After 7 days of our crazy love, men came and told me to leave my cell. I was taken to the entrance, and I had to sign a paper. She sat at the counter, and she looked up into my eyes. Then she looked down, filled out the paper, and then slid it to me. I signed the paper, then was dragged away. She didn’t look at me again.

But I saw that a corner of the paper was wet. With a teardrop, her signing off of our crazy love.

5/06/2004

Assasination

We drove the last 100 kilometers in dirty workmen clothes. Underneath our torn coats, we had army camouflage, pistols and grenades. We were hired to go out and murder a few people, but we followed the moral obligation to only do so in a uniform.

Our old Peugeot sputtered along, whining everytime we tried to exceed 120km/h. It would have been a bad idea to drive faster anyways, the potholes in the road had left more than a few burnt out wrecks on the sides of the roads. One or two still had the brown stains of drying blood around them.

20 KM from our target, the road became wide and perfect. This was were oil money started, this was were westerners were to drive on. The roadside became swampy, dead hulks of trees dotted the landscape. The water had once been fresh, and the trees had carried birds and the forest had sang. But one day, brown muck from deep in the earth had been spilt, accidentaly, of course, and the trees had struggled to breath. But they got less and less air, their food was covered in grime, and they died. Their souls moved on, but their bodies still stood in the swamp, dead branches pointing upwards in to the sky as if they were calling out to the heavens to come rescue them from the crude oil.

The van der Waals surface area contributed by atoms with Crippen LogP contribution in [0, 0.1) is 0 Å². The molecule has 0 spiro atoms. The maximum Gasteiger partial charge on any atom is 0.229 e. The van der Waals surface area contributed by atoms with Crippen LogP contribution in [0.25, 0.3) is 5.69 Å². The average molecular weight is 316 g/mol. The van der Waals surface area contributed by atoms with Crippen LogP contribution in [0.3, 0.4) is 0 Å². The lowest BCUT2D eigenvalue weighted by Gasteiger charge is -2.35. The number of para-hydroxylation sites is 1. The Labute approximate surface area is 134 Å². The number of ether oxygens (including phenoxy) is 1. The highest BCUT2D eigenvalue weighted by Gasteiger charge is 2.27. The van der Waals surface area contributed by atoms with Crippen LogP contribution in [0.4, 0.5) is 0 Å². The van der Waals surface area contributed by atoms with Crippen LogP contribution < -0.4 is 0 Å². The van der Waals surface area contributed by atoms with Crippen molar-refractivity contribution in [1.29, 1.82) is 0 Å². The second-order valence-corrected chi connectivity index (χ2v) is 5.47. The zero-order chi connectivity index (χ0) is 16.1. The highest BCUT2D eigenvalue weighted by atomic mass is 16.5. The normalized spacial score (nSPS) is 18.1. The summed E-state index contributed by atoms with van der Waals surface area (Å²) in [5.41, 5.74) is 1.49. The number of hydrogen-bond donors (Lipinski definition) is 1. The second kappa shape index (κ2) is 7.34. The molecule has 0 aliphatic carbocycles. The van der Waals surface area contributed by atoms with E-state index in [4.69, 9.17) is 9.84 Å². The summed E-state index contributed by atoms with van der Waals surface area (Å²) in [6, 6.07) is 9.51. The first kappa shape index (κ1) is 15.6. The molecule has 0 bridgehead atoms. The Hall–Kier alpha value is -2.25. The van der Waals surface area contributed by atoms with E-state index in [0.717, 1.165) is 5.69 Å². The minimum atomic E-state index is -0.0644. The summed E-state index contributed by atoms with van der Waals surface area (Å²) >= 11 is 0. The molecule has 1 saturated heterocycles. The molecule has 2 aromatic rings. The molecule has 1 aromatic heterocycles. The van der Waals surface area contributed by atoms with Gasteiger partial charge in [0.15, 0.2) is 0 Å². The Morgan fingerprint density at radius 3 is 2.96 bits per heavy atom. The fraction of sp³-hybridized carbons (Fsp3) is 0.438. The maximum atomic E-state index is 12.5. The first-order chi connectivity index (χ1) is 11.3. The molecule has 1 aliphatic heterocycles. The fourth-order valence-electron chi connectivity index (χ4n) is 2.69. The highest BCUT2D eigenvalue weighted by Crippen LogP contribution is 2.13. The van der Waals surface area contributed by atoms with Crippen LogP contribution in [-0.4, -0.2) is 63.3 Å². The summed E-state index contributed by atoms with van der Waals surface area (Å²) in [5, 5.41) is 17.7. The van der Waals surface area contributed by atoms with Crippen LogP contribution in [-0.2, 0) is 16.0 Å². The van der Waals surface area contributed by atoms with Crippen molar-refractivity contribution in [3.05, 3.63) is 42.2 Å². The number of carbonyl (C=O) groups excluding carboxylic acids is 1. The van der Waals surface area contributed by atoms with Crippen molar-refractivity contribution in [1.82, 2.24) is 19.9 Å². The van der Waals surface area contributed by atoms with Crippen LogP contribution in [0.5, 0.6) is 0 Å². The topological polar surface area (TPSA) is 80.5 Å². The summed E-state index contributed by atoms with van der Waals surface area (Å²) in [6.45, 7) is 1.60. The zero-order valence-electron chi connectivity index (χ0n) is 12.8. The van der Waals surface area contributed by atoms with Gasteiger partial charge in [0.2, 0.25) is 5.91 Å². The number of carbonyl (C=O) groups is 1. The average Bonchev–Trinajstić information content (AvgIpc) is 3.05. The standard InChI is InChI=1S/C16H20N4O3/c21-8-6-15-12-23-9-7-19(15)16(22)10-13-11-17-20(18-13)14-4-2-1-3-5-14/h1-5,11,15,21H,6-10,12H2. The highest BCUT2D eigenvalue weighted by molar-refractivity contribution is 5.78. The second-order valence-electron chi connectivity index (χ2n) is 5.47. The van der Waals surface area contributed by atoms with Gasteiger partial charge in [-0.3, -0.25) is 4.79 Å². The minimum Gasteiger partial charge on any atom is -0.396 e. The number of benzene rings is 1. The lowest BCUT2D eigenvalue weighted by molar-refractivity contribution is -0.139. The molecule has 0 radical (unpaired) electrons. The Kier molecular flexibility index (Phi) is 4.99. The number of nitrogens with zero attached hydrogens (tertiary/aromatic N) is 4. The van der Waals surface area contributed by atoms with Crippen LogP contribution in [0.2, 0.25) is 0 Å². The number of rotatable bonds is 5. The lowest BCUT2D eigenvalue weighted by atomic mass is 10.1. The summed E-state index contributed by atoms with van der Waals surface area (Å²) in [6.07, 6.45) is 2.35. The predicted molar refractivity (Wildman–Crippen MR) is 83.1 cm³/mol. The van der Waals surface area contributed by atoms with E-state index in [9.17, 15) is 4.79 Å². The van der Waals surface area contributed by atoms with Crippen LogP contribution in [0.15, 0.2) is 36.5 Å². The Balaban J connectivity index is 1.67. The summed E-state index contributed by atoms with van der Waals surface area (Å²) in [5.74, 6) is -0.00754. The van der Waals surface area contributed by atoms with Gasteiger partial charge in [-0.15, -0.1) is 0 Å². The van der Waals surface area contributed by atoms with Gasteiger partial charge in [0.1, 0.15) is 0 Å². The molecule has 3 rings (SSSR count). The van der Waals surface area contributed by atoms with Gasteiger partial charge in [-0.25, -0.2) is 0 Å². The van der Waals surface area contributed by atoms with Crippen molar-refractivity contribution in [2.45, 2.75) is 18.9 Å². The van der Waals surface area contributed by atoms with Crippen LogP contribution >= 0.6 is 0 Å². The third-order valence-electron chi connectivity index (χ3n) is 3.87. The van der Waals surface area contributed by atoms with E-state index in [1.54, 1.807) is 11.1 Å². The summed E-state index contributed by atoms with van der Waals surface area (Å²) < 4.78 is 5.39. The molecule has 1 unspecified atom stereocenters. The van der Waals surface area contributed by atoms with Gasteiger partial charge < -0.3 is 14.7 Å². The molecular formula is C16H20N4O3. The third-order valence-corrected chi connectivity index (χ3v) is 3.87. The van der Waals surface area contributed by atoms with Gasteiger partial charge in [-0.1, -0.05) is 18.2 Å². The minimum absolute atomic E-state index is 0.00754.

The language of the men I was with was crude. They were trained killers, men who lived off death. They did not care why we were here to kill, they only cared about the money they would make of these deaths.

Our car squealed as it entered the smooth road. It screamed as the driver spurred it on. We sat inside, silent, our clothes smelling of grease.

Then the car slowed down and rolled to a stop by the side of the road, shortly before a small bridge. The bride was in the middle of deep valley, the road sunk for about a kilometer down to the river we stood before, and rose up for another kilometer after it.

We removed everything we came with, our driver started the car with the door open, revved it up, driving towrds the swamp, wrenched the steering, and jumped out of the car. It shrieked one last time, and fell into the swamp. The men cheered, and the car spluttered, moaning softly as it sank in. The roof stayed visible, shortly below the water level.

I felt abandoned.

The men shouted out cheerily, and parted the swamp grass, sank into the muddy waters, and disappeared. I was the only one left, and I heard a low hoot of some day owl. I walked up the road, and positioned a small camera by the side of the road. I calibarated the camera, tested that the up-link to the satellites was okay, and then switched it on. There was a short blinking of some lights, and then it became silent.